My remarks caused a stir with Minister Tremonti who interrupted me in the middle of my remarks, went into a temper tantrum and shouted - to the consternation of all participants - to me: "Go Back to Turkey!!". I happen to have been born in Istanbul.....I politely replied that I was an independent academic thinker being paid to present sensible analyses and arguments. And I also pointed out that Prime Minister Berlusconi, the boss of Mr. Tremonti, had declared in public that the "Euro has been a disaster for Italy". At which the minister rudely interrupted me again shouting: "You are independent of logic". At that point I decided to ignore him and finished my remarks. The only additional observation I can make now is that the minister did not just personally and rudely insulted me; he also insulted Turkey and the Turks, a civilized country that is following much more radical fiscal policies and economic reforms than Italy in order to join the EU. Moreover, such a public temper tantrum by the deputy prime minister of Italy - something apparently common to him as the italian press has reported - is a major embarrassment for Italy; Italy deserves better in terms of who should lead its economy and represent him in international public forums. As many members in the audience expressed their solidarity to me and their scorn of the minister tantrum after the end of the panel, this sad episode is a reflection of the sadder state of economic policy in Italy. And the Italian press, starting with the respected Corriere della Sera, has now reported this sad incident and scorned the minister for publicly embarassing Italy in a major international forum. Hopefully, since Italy and Italians deserve better rulers than this buffoon that made a fool of himself in public and embarrassed his own entire country, in April they will vote into the dustbin of history this mediocre individual and his entire administration. Certainly with pathetic rulers such himself Italy would be certainly bound to face economic disaster and eventually be forced to ignominiously exit EMU. Italy and Italians deserve better.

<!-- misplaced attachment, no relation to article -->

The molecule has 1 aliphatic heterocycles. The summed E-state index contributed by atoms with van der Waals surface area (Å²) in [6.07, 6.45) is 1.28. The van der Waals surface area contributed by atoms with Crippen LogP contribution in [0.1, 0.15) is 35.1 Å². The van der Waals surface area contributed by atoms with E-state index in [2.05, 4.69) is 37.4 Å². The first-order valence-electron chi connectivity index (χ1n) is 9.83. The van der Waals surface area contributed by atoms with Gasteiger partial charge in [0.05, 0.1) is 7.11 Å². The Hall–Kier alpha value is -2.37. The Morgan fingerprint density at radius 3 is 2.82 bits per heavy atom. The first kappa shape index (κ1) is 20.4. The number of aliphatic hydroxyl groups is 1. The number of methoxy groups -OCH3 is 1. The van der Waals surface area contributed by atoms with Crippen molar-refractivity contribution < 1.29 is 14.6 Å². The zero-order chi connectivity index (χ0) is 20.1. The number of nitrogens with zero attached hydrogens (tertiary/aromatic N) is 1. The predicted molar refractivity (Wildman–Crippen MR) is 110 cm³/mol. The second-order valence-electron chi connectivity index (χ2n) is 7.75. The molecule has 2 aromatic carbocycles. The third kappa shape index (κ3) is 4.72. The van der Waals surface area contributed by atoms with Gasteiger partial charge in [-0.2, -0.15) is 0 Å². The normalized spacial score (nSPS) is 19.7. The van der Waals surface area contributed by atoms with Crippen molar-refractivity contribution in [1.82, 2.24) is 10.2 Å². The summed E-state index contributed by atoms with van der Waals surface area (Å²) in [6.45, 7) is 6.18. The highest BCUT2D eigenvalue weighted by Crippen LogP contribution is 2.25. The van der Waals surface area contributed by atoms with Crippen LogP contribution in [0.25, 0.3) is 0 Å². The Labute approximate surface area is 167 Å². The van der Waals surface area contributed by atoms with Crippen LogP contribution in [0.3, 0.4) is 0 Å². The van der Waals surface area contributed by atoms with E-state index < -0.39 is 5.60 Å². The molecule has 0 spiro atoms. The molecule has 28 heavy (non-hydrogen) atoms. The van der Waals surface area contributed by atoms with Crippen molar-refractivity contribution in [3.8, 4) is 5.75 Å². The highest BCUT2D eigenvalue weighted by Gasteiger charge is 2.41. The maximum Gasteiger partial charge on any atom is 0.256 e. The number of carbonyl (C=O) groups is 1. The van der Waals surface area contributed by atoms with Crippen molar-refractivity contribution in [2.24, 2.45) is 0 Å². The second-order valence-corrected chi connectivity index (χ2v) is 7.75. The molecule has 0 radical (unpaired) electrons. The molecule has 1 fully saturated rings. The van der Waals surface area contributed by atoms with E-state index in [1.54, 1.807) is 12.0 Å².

But such volte face from GuilioTremonti are nothing new. Take his new found enthusiasm for the euro, for example - in fact only this week he decried his own Prime Minister's earlier view that the Euro was a disaster, and asserted that in his opinion the euro project was a “totally sustainable” one. A conviction which now stands in somewhat strange contrast with the large queues which developed outside banks and ATMs in Italy during the first days of the new currency's existence since due to his then "eurosceptic stance" as economy minister there were marked delays in the introduction of the currency and a huge row about who was to blame in the Italian cabinet. In fact the row lead to the abrupt exit stage left from the Italian government of Foreign Minister Renato Ruggiero who was strongly critical of Tremonti's antics, antics which were implicitly defended by Prime Minister Berlusconi himself in allowing Ruggiero to be ousted.